Tech – for Everyone

Tech Tips and Tricks & Advice – written in plain English.

Java, the new Adobe (+How To Protect Yourself)

Sun’s Java Earns Unhappy Distinction — The Hackers’ Favorite Target

Cybercriminal exploit attacks on Java have multiplied tremendously in number and they are proving to be incredibly effective.Java_icon First reported by Krebs On Security last week, now the Microsoft Malware Protection Center has a notice about the wave of Java exploitation they found when reviewing their monitoring data.  In fact, the MMPC discovered that by the beginning of this year the number of exploits on Java code vulnerabilities well surpassed the number of Adobe exploits they monitored.

What I discovered was that some of our exploit “malware” families were telling a scary story – an unprecedented wave of Java exploitation.  In fact, by the beginning of this year, the number of Java exploits (and by that I mean attacks on vulnerable Java code, not attacks using JavaScript) had well surpassed the total number of Adobe-related exploits we monitored.”

Java is everywhere, but few people know what it is, or that it is even installed, as Java runs in the background. Java is used in a wide variety of computing platforms: from embedded devices and mobile phones on the low end, to enterprise servers and supercomputers on the high end.

What you should do: As I have mentioned here many times, the way these “exploits” get stopped is via vendor-released “patches” – better known as updates. Updates are your friend, and you want them.
(As a matter of fact, the Java patches have been out for some time..)

Keep your software up-to-date. Here’s the how to for Java.
1) Click the Start button then Control Panel.

2) Locate and click the Java icon


3) The Java “control panel” will open. Click on the Update tab.

4) Click the Update Now button. Then, OK.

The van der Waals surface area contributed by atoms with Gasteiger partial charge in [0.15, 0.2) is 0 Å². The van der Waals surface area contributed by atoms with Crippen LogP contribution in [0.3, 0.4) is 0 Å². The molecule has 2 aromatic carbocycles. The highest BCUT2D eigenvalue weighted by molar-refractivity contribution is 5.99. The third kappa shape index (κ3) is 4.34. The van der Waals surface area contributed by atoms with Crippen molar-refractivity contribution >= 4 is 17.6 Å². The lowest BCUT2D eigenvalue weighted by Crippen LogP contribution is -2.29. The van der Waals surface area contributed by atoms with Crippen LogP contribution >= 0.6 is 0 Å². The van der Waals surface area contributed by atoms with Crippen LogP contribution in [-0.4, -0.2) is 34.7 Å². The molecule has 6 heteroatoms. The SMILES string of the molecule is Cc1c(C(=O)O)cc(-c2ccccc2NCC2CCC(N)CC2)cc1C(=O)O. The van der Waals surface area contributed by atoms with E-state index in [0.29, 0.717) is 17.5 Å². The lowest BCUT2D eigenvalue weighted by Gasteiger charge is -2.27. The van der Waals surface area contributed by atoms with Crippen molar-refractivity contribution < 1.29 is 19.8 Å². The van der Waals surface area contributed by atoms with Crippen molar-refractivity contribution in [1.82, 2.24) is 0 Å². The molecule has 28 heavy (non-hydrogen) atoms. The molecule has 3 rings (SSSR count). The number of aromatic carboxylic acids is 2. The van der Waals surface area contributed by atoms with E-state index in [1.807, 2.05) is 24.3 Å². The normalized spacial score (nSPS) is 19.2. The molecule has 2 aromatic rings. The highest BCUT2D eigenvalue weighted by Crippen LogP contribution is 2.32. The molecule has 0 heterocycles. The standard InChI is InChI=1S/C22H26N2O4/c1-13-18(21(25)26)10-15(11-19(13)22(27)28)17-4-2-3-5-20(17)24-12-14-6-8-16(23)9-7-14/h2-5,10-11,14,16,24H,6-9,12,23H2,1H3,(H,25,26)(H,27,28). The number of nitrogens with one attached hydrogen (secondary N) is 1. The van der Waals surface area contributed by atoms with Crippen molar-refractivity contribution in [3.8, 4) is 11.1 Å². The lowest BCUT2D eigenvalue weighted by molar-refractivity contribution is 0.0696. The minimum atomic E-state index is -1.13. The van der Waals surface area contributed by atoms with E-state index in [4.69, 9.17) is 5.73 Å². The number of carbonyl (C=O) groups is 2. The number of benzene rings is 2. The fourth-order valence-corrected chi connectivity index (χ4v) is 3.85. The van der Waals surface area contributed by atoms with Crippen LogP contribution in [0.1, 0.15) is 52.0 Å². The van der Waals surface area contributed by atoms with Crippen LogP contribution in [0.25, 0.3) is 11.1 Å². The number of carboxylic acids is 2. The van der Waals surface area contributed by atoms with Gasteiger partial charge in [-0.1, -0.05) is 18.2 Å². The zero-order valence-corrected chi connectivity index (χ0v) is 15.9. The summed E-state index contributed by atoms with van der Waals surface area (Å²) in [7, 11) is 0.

Did you notice how the “Check for Updates Automatically” description says that Java will check for patches and hacker fixes on the 14th of each month?
In today’s world, that’s ridiculous. Once a month? C’mon.
So let’ fix that.
5) Click the Advanced button…


.. and change the radio button to either Weekly, or better yet, Daily. Then click OK.

Then click Apply and then OK again.

Sadly, folks, you are not done. Java has a nasty habit of leaving old versions of itself behind when it updates (why is that, Sun? Huh? Huh?) and these need to be removed.

1) You should still be in Control Panel so click on Programs and Features (“Add/Remove Programs” in Windows XP/Older)
1a.) Click “Uninstall or change a program” if you have to.

2) A list of the installed programs will “populate”. Look for, and then remove (click Uninstall) all but the most recent version of Java you find in the list. That is, all but the highest numbered one. There may be several entries…

Okay. now you’re done.

I know, I know! Seems like a pain. Sun could do a much better job with this. But, listen, please. Safety and security measures are always a bit inconvenient and require extra attention and effort. Your computer is no different. Take the time. Make the effort.


When you cross the street, you look both ways to make sure it’s safe. Staying safe on the Internet is similar. It takes some common sense steps — Stop. Think. Connect.

  • Stop: Before you use the Internet, take time to understand the risks and learn how to spot potential problems.
  • Think: Take a moment to be certain the path is clear ahead. Watch for warning signs and consider how your actions online could impact your safety, or your family’s.
  • Connect: Enjoy the Internet with greater confidence, knowing you’ve taken the right steps to safeguard yourself and your computer.

STOP. THINK. CONNECT. Protect yourself and help keep the web a safer place for everyone.

* My thanks to Bryce at Technibble for the great write up which brought this to my attention.

Copyright 2007-2010 © “Tech Paul” (Paul Eckstrom). All Rights Reserved.

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October 19, 2010 Posted by | computers, cyber crime, security, software, tech | , , , , , , , , , | 17 Comments

Sudden Internet trouble? News alert

A large, Internet-wide, multi-vendor patch was released and implemented yesterday to resolve a critical vulnerabilty in the Internet system.
This patching process caused “weird” connectivity issues, hyperlinks seemingly don’t work, and slow connections. If you are suddenly having these issues and/or are unable to connect to the Internet, please don’t uninstall the Microsoft Update.. try these steps first.
1) reboot your PC–twice.
2) reboot your router/WAP
3) If you are running ZoneAlarm free firewall, you must set it to “medium”, or lower.
4) be a little patient.. this process is mostly accomplished, and the quirks should soon pass.

To read more about this disturbing vulnerability in the Web (or see which MS patch is the one affecting you), read: Patched Flaw Could Have Broken Internet Backbone.
(The geekier amongst you might prefer C/Net’s Zero Day Blog version.)

July 9, 2008 Posted by | advice, computers, Internet, PC, security, tech, troubleshooting | , , , , , , , , , , , , , | Leave a comment